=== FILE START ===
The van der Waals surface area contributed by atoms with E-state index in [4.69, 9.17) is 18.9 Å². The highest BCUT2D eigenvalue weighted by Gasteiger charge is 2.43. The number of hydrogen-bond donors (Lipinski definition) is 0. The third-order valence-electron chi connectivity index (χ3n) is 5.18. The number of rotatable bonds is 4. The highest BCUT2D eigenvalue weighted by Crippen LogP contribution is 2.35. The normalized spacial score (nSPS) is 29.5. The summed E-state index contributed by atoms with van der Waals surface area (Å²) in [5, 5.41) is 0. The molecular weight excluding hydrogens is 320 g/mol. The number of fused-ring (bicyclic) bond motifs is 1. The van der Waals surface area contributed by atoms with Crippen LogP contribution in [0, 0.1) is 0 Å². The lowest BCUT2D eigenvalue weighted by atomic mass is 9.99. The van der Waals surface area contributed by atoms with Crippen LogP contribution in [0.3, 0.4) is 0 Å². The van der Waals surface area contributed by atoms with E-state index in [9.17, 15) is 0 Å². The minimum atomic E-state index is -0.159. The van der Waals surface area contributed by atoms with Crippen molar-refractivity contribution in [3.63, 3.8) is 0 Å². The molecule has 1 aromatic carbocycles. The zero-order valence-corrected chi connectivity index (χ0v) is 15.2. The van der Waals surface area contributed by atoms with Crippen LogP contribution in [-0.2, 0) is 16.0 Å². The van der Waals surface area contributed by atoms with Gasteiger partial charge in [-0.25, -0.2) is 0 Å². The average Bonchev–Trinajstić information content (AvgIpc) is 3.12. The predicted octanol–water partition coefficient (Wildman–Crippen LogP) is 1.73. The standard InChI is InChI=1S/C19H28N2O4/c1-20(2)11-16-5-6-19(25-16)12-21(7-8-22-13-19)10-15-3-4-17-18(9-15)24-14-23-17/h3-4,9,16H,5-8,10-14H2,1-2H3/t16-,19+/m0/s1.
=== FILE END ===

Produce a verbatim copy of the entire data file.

The van der Waals surface area contributed by atoms with E-state index in [4.69, 9.17) is 18.9 Å². The highest BCUT2D eigenvalue weighted by Gasteiger charge is 2.43. The number of hydrogen-bond donors (Lipinski definition) is 0. The third-order valence-electron chi connectivity index (χ3n) is 5.18. The number of rotatable bonds is 4. The highest BCUT2D eigenvalue weighted by Crippen LogP contribution is 2.35. The normalized spacial score (nSPS) is 29.5. The summed E-state index contributed by atoms with van der Waals surface area (Å²) in [5, 5.41) is 0. The molecular weight excluding hydrogens is 320 g/mol. The number of fused-ring (bicyclic) bond motifs is 1. The van der Waals surface area contributed by atoms with Crippen LogP contribution in [0, 0.1) is 0 Å². The lowest BCUT2D eigenvalue weighted by atomic mass is 9.99. The van der Waals surface area contributed by atoms with Crippen LogP contribution in [0.3, 0.4) is 0 Å². The van der Waals surface area contributed by atoms with E-state index in [9.17, 15) is 0 Å². The minimum atomic E-state index is -0.159. The van der Waals surface area contributed by atoms with Crippen molar-refractivity contribution in [3.63, 3.8) is 0 Å². The molecule has 1 aromatic carbocycles. The zero-order valence-corrected chi connectivity index (χ0v) is 15.2. The van der Waals surface area contributed by atoms with Crippen LogP contribution in [-0.2, 0) is 16.0 Å². The van der Waals surface area contributed by atoms with Gasteiger partial charge in [-0.25, -0.2) is 0 Å². The average Bonchev–Trinajstić information content (AvgIpc) is 3.12. The predicted octanol–water partition coefficient (Wildman–Crippen LogP) is 1.73. The standard InChI is InChI=1S/C19H28N2O4/c1-20(2)11-16-5-6-19(25-16)12-21(7-8-22-13-19)10-15-3-4-17-18(9-15)24-14-23-17/h3-4,9,16H,5-8,10-14H2,1-2H3/t16-,19+/m0/s1.